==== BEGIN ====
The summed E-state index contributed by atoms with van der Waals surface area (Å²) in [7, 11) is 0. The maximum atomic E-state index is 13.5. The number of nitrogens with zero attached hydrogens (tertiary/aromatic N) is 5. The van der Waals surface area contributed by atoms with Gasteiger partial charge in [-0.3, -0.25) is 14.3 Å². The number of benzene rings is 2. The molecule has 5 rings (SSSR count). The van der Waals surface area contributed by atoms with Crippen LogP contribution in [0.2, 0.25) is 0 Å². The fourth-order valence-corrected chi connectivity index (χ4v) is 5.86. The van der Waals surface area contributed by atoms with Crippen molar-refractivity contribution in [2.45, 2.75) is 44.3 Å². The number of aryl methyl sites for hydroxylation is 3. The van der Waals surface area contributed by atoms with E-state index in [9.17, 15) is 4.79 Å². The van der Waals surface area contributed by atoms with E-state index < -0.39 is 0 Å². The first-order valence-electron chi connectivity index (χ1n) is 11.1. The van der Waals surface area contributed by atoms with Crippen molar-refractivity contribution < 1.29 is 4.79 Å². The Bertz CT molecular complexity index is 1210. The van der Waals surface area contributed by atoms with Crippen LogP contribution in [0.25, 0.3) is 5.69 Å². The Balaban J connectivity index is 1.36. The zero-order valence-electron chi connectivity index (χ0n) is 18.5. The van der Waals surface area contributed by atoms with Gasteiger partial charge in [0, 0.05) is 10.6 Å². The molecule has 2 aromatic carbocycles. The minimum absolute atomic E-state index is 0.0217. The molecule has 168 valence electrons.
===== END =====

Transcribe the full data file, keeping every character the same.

The summed E-state index contributed by atoms with van der Waals surface area (Å²) in [7, 11) is 0. The maximum atomic E-state index is 13.5. The number of nitrogens with zero attached hydrogens (tertiary/aromatic N) is 5. The van der Waals surface area contributed by atoms with Gasteiger partial charge in [-0.3, -0.25) is 14.3 Å². The number of benzene rings is 2. The molecule has 5 rings (SSSR count). The van der Waals surface area contributed by atoms with Crippen LogP contribution in [0.2, 0.25) is 0 Å². The fourth-order valence-corrected chi connectivity index (χ4v) is 5.86. The van der Waals surface area contributed by atoms with Crippen molar-refractivity contribution in [2.45, 2.75) is 44.3 Å². The number of aryl methyl sites for hydroxylation is 3. The van der Waals surface area contributed by atoms with E-state index in [9.17, 15) is 4.79 Å². The van der Waals surface area contributed by atoms with E-state index < -0.39 is 0 Å². The first-order valence-electron chi connectivity index (χ1n) is 11.1. The van der Waals surface area contributed by atoms with Crippen molar-refractivity contribution < 1.29 is 4.79 Å². The Bertz CT molecular complexity index is 1210. The van der Waals surface area contributed by atoms with Crippen LogP contribution in [0.25, 0.3) is 5.69 Å². The Balaban J connectivity index is 1.36. The zero-order valence-electron chi connectivity index (χ0n) is 18.5. The van der Waals surface area contributed by atoms with Gasteiger partial charge in [0, 0.05) is 10.6 Å². The molecule has 2 aromatic carbocycles. The minimum absolute atomic E-state index is 0.0217. The molecule has 168 valence electrons.